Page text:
Merrifield was an avoid for me last year, as a (slowly) eroding sprint speed and a 20-for-30 performance on the basepaths in 2019 concerned me ahead of the shortened season—especially given that Merrifield was 31 years old at the time. However, my fears were unfounded, and Merrifield was 12-for-15 on the basepaths in 2020, while his sprint speed held pretty steady at 28.4 ft/s (89th percentile). In hindsight, I was too hasty to pass over this premier batting average asset. Working in his favor is that he hits tons of line drives to go along with his foot speed. That, and the Royals have an improving lineup, as 2021 will see guys like Carlos Santana and Hanser Alberto make their debuts for Kansas City—as well as full seasons from outfielders like Franchy Cordero, Michael A. Taylor, and Edward Olivares. It’s quietly a lineup with some length now, and with enough punch for Merrifield to be among the league’s leaders in runs scored, batting average, and stolen bases—at the least. Lastly, while he isn’t a power guy, he does consistently lead the league in batted ball events. So from a pure accumulation standpoint, he’s going to generate some homers over the course of a full season. I mean, he hit nine in the shortened season, which isn’t slouchy given his speed and his eligibility at a weak second base position. I’m fully invested in Merrifield as a round three asset if Albies and LeMahieu are off the board.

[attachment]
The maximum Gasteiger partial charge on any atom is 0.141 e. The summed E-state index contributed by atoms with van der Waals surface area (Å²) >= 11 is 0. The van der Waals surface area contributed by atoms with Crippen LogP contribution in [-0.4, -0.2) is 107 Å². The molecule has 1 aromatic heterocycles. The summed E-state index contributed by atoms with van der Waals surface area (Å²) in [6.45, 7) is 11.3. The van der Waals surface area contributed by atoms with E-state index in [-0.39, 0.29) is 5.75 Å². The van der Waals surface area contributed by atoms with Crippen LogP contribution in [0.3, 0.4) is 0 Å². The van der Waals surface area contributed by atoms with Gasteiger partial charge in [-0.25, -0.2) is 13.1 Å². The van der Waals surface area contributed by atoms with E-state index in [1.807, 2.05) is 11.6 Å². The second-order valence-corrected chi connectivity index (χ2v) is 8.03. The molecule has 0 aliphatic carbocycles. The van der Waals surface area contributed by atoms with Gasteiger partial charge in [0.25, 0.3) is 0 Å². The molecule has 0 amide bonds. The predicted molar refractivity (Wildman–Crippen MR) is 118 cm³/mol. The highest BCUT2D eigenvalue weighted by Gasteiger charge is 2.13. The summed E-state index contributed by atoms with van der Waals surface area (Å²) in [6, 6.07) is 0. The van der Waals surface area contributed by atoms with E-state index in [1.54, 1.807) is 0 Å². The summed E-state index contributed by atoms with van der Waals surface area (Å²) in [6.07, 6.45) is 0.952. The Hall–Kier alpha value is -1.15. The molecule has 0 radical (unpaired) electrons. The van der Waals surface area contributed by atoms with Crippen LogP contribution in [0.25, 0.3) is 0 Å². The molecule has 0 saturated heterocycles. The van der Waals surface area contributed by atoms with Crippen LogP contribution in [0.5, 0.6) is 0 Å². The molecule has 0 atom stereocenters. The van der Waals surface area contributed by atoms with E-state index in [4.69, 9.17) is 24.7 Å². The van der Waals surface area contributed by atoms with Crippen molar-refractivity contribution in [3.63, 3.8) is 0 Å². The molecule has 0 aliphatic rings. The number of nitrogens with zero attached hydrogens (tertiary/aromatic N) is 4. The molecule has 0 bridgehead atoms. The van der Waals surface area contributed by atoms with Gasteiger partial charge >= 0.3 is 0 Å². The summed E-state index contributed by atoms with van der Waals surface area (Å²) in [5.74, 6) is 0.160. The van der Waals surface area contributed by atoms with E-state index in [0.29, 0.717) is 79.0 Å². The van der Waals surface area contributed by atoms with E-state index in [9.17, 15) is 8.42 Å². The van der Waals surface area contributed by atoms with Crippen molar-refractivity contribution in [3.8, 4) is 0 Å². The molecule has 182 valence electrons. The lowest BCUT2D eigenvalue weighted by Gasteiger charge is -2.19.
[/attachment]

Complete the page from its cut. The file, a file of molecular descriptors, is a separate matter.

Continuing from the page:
Arizona Diamondbacks v San Francisco Giants Photo by Jason O. Watson/Getty Images

The Nearly Elite: Cavan Biggio, Keston Hiura, Ketel Marte, Brandon Lowe

And already we have some fleas. Biggio is a passive hitter and you’ll suffer in batting average, but everything else should be solid with his tools and surrounding lineup. Hiura is a wild card with his massive swinging strike rate (20.3% in 2020) but he has upside and the hope for added eligibility at first base this year (that’s sneaky). I like Lowe, but I dislike Tampa’s preference for tinkering with their lineup. Add it all up and my favorite target in this grouping is Ketel Marte.